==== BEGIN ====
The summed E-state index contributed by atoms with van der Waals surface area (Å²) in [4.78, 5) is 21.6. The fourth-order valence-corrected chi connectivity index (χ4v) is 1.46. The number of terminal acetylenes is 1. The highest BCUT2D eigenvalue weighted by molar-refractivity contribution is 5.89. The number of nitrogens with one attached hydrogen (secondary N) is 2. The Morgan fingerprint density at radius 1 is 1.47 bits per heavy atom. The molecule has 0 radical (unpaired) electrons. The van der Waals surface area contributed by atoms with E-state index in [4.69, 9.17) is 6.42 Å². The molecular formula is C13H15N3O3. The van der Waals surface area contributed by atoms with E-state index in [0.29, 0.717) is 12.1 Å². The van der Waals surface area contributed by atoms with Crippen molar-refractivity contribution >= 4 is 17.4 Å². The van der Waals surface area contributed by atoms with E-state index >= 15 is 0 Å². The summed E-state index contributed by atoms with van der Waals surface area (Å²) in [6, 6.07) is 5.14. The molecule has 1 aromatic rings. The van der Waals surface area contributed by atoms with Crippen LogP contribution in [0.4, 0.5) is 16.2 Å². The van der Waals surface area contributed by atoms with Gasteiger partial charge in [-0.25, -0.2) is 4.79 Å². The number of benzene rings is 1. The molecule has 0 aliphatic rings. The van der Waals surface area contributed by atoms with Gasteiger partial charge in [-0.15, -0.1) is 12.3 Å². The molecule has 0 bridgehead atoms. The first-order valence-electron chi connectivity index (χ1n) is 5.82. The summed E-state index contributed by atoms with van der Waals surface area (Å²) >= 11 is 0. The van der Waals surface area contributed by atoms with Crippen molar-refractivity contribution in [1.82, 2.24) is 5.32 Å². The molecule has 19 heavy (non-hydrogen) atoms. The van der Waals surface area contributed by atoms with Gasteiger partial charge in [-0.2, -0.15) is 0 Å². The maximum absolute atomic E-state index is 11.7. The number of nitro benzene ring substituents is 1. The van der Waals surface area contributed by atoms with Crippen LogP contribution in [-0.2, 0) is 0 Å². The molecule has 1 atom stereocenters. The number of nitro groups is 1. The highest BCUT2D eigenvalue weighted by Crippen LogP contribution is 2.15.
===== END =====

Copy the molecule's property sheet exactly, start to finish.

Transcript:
The summed E-state index contributed by atoms with van der Waals surface area (Å²) in [4.78, 5) is 21.6. The fourth-order valence-corrected chi connectivity index (χ4v) is 1.46. The number of terminal acetylenes is 1. The highest BCUT2D eigenvalue weighted by molar-refractivity contribution is 5.89. The number of nitrogens with one attached hydrogen (secondary N) is 2. The Morgan fingerprint density at radius 1 is 1.47 bits per heavy atom. The molecule has 0 radical (unpaired) electrons. The van der Waals surface area contributed by atoms with E-state index in [4.69, 9.17) is 6.42 Å². The molecular formula is C13H15N3O3. The van der Waals surface area contributed by atoms with E-state index in [0.29, 0.717) is 12.1 Å². The van der Waals surface area contributed by atoms with Crippen molar-refractivity contribution >= 4 is 17.4 Å². The van der Waals surface area contributed by atoms with E-state index >= 15 is 0 Å². The summed E-state index contributed by atoms with van der Waals surface area (Å²) in [6, 6.07) is 5.14. The molecule has 1 aromatic rings. The van der Waals surface area contributed by atoms with Crippen LogP contribution in [0.4, 0.5) is 16.2 Å². The van der Waals surface area contributed by atoms with Gasteiger partial charge in [-0.25, -0.2) is 4.79 Å². The number of benzene rings is 1. The molecule has 0 aliphatic rings. The van der Waals surface area contributed by atoms with Gasteiger partial charge in [-0.15, -0.1) is 12.3 Å². The molecule has 0 bridgehead atoms. The first-order valence-electron chi connectivity index (χ1n) is 5.82. The summed E-state index contributed by atoms with van der Waals surface area (Å²) >= 11 is 0. The van der Waals surface area contributed by atoms with Crippen molar-refractivity contribution in [1.82, 2.24) is 5.32 Å². The molecule has 19 heavy (non-hydrogen) atoms. The van der Waals surface area contributed by atoms with Gasteiger partial charge in [-0.2, -0.15) is 0 Å². The maximum absolute atomic E-state index is 11.7. The number of nitro benzene ring substituents is 1. The van der Waals surface area contributed by atoms with Crippen LogP contribution in [-0.2, 0) is 0 Å². The molecule has 1 atom stereocenters. The number of nitro groups is 1. The highest BCUT2D eigenvalue weighted by Crippen LogP contribution is 2.15.